Although he is most known for lensing glitz and glamour, Beaton proved to be a profoundly accomplished, if unconventional, war photographer. His tender, faintly eroticised photographs of male soldiers in close quarters; noble images of the Women’s Auxiliary Air Force; and austere, macabre views of plane wreckages in the Western Desert of Egypt were produced as assignments by the Ministry of Information, which sent him from Britain to China, the Middle East, Africa, and India, among other locations affected by conflict. As Beaton reflected, “the war has pitchforked me out of my self-made rut into all sorts of different worlds”; according to the Imperial War Museum curator, Hilary Roberts, it was hence “the making of” Beaton.
8. His diaries expose unrequited love
Among his 150 diaries and an archive of letters which reveals Beaton’s correspondence with Cristóbal Balenciaga, T.S. Eliot, Jackie Kennedy and Yves Saint Laurent, among many others, there are countless lovestruck words addressed to Greta Garbo and the British art collector Peter Watson. While his infatuations were impartial to gender, it was Garbo who famously stole his heart. From their first encounter in the early 30s, their capricious love affair, according to Vreeland, would continuously leave Beaton in a state of frenzy and grief. Eventually, their relationship came to halt in 1972 when Beaton published his diary admissions about Garbo without her consent.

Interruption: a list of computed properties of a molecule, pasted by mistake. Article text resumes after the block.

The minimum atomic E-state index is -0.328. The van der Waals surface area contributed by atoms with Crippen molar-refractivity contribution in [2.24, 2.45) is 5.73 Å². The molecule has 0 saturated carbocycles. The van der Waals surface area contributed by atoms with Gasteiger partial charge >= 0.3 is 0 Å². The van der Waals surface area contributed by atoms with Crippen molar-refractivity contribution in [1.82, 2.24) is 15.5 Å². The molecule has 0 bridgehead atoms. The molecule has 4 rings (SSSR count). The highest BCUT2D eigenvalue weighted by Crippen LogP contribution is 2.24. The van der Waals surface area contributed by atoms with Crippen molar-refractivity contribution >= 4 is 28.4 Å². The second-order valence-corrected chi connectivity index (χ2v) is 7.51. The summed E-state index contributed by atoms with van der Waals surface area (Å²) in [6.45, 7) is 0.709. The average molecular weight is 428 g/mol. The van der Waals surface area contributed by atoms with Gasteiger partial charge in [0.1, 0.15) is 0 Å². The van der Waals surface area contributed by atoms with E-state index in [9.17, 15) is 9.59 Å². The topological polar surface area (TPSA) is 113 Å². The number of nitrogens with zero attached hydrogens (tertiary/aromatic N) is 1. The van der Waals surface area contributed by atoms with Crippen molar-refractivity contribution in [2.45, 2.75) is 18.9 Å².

9. He authored 38 books
Over the course of his lifetime Beaton authored 38 books spanning enchanting collections of photographs, revealing diary entries, war documentation, travel albums and chronicles of style. His 1954 Glass of Fashion became a cult object for his incisive musings on the history of fashion and witty anecdotes about the icons who inspired him. Separate to his books, Beaton also avidly produced scrapbooks that served as visual repositories of his desires, hopes, fears and regrets. Filled to the brim with images ranging from personal role models to romantic obsessions, postcards of cowboys, and magazine pages depicting Edwardian actresses and Dutch Renaissance paintings, each bound moodboard would chart his ever-evolving theatrical tastes.
10. His archives are based in London
Today, Cecil Beaton’s oeuvre is largely in the white-gloved hands of institutions including the Victoria & Albert Museum, The Imperial War Museum and the Cecil Beaton Studio Archive at Sotheby’s in London. For admirers, researchers and scholars alike, the former museum holds no less than 30 years of Beaton’s photographs of the Royal Family, while the latter museum boasts 7,000 photographs from his time recording the Second World War. Meanwhile at Sotheby’s, hundreds of thousands of vintage prints and negatives, and over 40 scrapbooks continue Beaton’s story. For an accessible snapshot of these pungent archives, and enthralling insight into Beaton’s opulent life, Love, Cecil is a glittering gem of a book.
Love, Cecil: A Journey With Cecil Beaton, by Lisa Vreeland is out now, published by Abrams Books. The documentary LOVE, CECIL is in select cinemas from December 1, and available on DVD from December 11, 2017.